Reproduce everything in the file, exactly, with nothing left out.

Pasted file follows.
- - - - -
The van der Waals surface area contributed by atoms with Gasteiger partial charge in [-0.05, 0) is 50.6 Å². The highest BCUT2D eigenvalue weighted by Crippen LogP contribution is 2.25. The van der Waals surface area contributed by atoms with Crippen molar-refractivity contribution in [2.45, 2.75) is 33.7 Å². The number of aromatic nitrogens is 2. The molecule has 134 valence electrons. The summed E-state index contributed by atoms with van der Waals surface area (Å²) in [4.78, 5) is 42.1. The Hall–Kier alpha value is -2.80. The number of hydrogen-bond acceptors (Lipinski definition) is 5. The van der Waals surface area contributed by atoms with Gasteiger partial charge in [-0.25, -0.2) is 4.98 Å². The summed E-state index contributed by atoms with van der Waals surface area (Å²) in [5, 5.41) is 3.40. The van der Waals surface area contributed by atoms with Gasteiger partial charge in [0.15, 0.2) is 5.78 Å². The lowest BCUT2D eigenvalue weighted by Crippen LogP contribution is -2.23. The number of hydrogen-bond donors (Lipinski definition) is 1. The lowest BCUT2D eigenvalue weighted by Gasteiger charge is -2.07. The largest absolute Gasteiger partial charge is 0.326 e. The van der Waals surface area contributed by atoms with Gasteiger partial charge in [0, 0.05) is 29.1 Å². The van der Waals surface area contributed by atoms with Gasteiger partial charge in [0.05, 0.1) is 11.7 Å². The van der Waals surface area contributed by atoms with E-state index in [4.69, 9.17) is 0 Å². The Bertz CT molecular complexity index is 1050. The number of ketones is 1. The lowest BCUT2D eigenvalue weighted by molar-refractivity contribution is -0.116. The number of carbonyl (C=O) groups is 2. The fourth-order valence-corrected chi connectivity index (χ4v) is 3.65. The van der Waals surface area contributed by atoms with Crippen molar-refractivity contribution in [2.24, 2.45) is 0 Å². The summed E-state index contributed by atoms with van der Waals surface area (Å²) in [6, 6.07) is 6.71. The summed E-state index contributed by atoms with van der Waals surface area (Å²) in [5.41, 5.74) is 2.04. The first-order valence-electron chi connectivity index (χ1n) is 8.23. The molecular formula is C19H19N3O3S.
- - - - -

The van der Waals surface area contributed by atoms with Gasteiger partial charge in [-0.05, 0) is 50.6 Å². The highest BCUT2D eigenvalue weighted by Crippen LogP contribution is 2.25. The van der Waals surface area contributed by atoms with Crippen molar-refractivity contribution in [2.45, 2.75) is 33.7 Å². The number of aromatic nitrogens is 2. The molecule has 134 valence electrons. The summed E-state index contributed by atoms with van der Waals surface area (Å²) in [4.78, 5) is 42.1. The Hall–Kier alpha value is -2.80. The number of hydrogen-bond acceptors (Lipinski definition) is 5. The van der Waals surface area contributed by atoms with Gasteiger partial charge in [-0.25, -0.2) is 4.98 Å². The summed E-state index contributed by atoms with van der Waals surface area (Å²) in [5, 5.41) is 3.40. The van der Waals surface area contributed by atoms with Gasteiger partial charge in [0.15, 0.2) is 5.78 Å². The lowest BCUT2D eigenvalue weighted by Crippen LogP contribution is -2.23. The number of hydrogen-bond donors (Lipinski definition) is 1. The lowest BCUT2D eigenvalue weighted by Gasteiger charge is -2.07. The largest absolute Gasteiger partial charge is 0.326 e. The van der Waals surface area contributed by atoms with Gasteiger partial charge in [0, 0.05) is 29.1 Å². The van der Waals surface area contributed by atoms with Gasteiger partial charge in [0.05, 0.1) is 11.7 Å². The van der Waals surface area contributed by atoms with E-state index in [4.69, 9.17) is 0 Å². The Bertz CT molecular complexity index is 1050. The number of ketones is 1. The lowest BCUT2D eigenvalue weighted by molar-refractivity contribution is -0.116. The number of carbonyl (C=O) groups is 2. The fourth-order valence-corrected chi connectivity index (χ4v) is 3.65. The van der Waals surface area contributed by atoms with Crippen molar-refractivity contribution in [2.24, 2.45) is 0 Å². The summed E-state index contributed by atoms with van der Waals surface area (Å²) in [6, 6.07) is 6.71. The summed E-state index contributed by atoms with van der Waals surface area (Å²) in [5.41, 5.74) is 2.04. The first-order valence-electron chi connectivity index (χ1n) is 8.23. The molecular formula is C19H19N3O3S.